“Those tiny, petty, mediocre beings, those beings full of hate, still have the nerve to invent dead,” Murillo said in an address shortly after the unrest erupted, referring to the protesters. “For those crimes, we demand punishment,” she said. Ortega was president during the 1980s, when the United States financed a war aimed at ousting him. He agreed to elections in 1990 and lost, but then returned to office in 2007 after he maneuvered changes to an election law that allowed him to take office with less than 50 percent of the vote.
Since then, he has faced international condemnation for chipping away at democracy. In 2008, he was accused of orchestrating rampant voter fraud in municipal elections, which gave him control of cities around the country. He stacked the Supreme Court and used that majority to get rid of the constitutional ban on term limits. He used legal ploys to eliminate opposition parties, and took control of most of the country’s television stations. All this fed the resentment that boiled over into the current uprising.
Ortega’s socialist Sandinista Front party said several members of the Sandinista Youth had died in the unrest. The party defended the police, saying they acted prudently because “the destruction of the country could not be allowed.”
Opposition members fear the killings will become another example of impunity in Central America, where a number of governments have never been held to account for crimes over the past several decades.
Now the families of the dead must rely on the police, prosecutors and the judiciary — all firmly under Ortega’s control — to investigate.
In an annual report, the Permanent Committee on Human Rights showed photos of prominent law enforcement authorities, including the chief of the Supreme Court, waving the black-and-red Sandinista flag.
That, said the group’s leader, Marco Carmona, does not exactly inspire confidence.
“We cannot trust that there will be an objective investigation, a professional investigation, nor can we trust that the judicial authorities are going to be faithful in their application of the law,” said Denis Darce, who runs training projects at Carmona’s group. “Citizens will be practically defenseless.” Bones, the young man who was killed, lived outside Managua and was visiting relatives in the capital when he went missing for several days. His bullet-riddled body suddenly appeared at a hospital morgue near one of the protest sites, where he apparently got caught in the crossfire.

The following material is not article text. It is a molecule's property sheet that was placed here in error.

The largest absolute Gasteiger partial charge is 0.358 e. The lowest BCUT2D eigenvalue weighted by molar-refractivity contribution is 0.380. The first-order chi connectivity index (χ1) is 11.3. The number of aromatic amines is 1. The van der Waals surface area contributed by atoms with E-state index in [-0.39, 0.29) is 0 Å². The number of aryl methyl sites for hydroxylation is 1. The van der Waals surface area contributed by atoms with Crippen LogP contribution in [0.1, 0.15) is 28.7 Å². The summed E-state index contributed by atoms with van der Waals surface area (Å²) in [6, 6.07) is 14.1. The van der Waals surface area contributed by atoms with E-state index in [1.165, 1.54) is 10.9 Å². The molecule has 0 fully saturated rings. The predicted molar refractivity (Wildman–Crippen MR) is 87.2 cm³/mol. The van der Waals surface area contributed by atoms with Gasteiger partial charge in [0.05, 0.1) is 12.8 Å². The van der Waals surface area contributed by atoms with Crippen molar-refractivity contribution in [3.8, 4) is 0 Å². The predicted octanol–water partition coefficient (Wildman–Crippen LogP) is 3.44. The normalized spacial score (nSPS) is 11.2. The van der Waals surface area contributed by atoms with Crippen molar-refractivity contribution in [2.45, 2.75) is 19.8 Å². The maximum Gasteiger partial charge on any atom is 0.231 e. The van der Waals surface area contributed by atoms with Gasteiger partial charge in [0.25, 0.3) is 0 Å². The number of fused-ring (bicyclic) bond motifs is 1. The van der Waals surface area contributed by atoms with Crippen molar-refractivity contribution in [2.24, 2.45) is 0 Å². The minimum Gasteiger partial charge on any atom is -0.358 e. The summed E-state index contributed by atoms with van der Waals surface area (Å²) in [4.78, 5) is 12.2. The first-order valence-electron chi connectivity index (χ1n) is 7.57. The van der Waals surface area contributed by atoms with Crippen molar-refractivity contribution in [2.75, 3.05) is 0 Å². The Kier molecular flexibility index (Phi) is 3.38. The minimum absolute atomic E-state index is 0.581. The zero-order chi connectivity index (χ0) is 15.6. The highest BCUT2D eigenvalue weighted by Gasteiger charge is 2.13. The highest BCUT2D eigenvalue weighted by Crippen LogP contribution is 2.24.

“They didn’t ask us any questions about him because they already knew how he died. They knew those shots came from them,” his sister, Migdalia Bones, said of the police. “Then a man at the hospital came up to me and whispered: ‘Go to the human rights office.'”
Because his body did not appear for days after the protests and his family has not made the trek to Managua to file official complaints with human rights agencies, Bones’ name does not appear on the official list of the dead that rights groups have compiled.
Even as bodies were buried without autopsies, the attorney general’s office held a news conference asking families to file written complaints and present any evidence they had.
“This has been handled in a way that is cruel and perverse,” said Núñez, the founder of the Nicaraguan Center for Human Rights. Next, she said, the government will start rounding up innocent people so authorities can appear to be working on the cases.
“Now comes the witch hunt,” she said.
The National Assembly, which is controlled by the Sandinista Front party, said it had formed a truth commission. The government Office for the Defense of Human Rights has also created a “victims committee” to record complaints.
On Monday, the government held a “peace and dialogue” rally to prove it has supporters, too, using the motto of the Sandinista Party to promote peace talks led by the Catholic Church.
“Where are these 63 dead? I have seen like 12 or 15. Let’s say there were 20; I haven’t seen them,” said Leonardo Loáisiga, 50, an attendee, referring to one widely cited, unconfirmed death toll. “Show me those 63 dead.”
But the killings have also soured some loyal Sandinistas like Díaz and the family of 16-year-old Jesner Josué Rivas, who died in the turmoil.
“Nicaragua is being left without university students because the government of Nicaragua is killing them,” said Norlan Rodríguez, whose nephew Jesner died a few blocks from a store that was being looted. “I am a Sandinista, and have been so since I was a little kid. But they killed my boy and I will never give those people my vote again.”